Skip to content

OPLIN 4Cast #612: Salvation for artists, or the end of the internet?

Posted in 4cast, and copyright

Last spring, the European Union passed the General Data Protection Regulation, sending ripples through the Internet as every business — from cottage to multinational — that collects data online from customers in Europe scrambled to meet compliance. The EU is preparing to send more seismic ripples through the internet landscape as the European Parliament has approved a controversial Copyright Directive, a set of positions regarding copyright rules which purportedly will protect freedom of expression while ensuring fair pay for artists and journalists. There are high profile voices on both sides. Authors, musicians, and others object to the disregard of their rights, as their work is shared freely on social platforms (admit it: you’ve listened to a song someone uploaded without copyright clearance to YouTube). Tech leaders, including the web’s inventor Tim Berners-Lee, warn that the measures will transform the internet from “an open platform for sharing and innovation, into a tool for the automated surveillance and control of its users.”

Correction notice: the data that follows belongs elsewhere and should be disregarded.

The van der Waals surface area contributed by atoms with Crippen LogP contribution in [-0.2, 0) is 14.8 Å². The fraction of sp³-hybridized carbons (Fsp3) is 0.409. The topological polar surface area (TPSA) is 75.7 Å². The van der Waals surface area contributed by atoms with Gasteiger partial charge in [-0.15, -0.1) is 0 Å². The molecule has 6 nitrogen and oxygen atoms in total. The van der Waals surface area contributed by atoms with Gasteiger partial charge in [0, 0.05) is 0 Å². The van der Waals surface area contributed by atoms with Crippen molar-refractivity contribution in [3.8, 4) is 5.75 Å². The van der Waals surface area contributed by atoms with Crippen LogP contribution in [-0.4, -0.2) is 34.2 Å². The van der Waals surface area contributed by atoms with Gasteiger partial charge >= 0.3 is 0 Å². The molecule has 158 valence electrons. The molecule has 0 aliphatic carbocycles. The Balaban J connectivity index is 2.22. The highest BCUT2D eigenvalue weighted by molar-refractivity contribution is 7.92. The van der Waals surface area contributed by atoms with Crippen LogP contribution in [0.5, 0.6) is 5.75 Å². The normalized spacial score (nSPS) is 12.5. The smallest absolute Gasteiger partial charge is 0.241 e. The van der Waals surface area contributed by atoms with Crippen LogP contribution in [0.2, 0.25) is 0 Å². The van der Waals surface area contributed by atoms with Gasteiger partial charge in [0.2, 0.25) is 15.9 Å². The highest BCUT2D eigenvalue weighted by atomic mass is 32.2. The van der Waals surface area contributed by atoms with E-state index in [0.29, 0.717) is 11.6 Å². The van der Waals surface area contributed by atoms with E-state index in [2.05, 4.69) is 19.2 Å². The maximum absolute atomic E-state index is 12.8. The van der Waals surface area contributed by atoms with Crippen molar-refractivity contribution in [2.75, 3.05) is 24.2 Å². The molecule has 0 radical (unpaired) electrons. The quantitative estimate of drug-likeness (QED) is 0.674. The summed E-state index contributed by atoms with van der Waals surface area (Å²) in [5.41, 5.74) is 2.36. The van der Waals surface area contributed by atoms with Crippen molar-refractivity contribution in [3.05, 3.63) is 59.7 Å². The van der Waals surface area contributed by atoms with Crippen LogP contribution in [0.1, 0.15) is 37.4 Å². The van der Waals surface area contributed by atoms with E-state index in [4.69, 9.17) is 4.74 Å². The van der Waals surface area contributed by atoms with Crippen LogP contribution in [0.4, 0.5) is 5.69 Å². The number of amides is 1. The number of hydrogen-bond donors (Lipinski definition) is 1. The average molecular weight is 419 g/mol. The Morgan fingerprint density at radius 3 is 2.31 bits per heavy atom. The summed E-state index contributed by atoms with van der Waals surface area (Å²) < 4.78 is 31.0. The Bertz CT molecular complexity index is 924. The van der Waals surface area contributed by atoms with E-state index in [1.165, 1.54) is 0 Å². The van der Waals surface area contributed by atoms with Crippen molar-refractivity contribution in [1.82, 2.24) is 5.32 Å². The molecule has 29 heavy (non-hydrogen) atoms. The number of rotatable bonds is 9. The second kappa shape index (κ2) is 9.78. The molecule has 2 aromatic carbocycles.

The Copyright Directive will have a final vote in January 2019. If it passes (which is likely), EU member states will have two years to implement the new rules.

From the Ohio Web Library: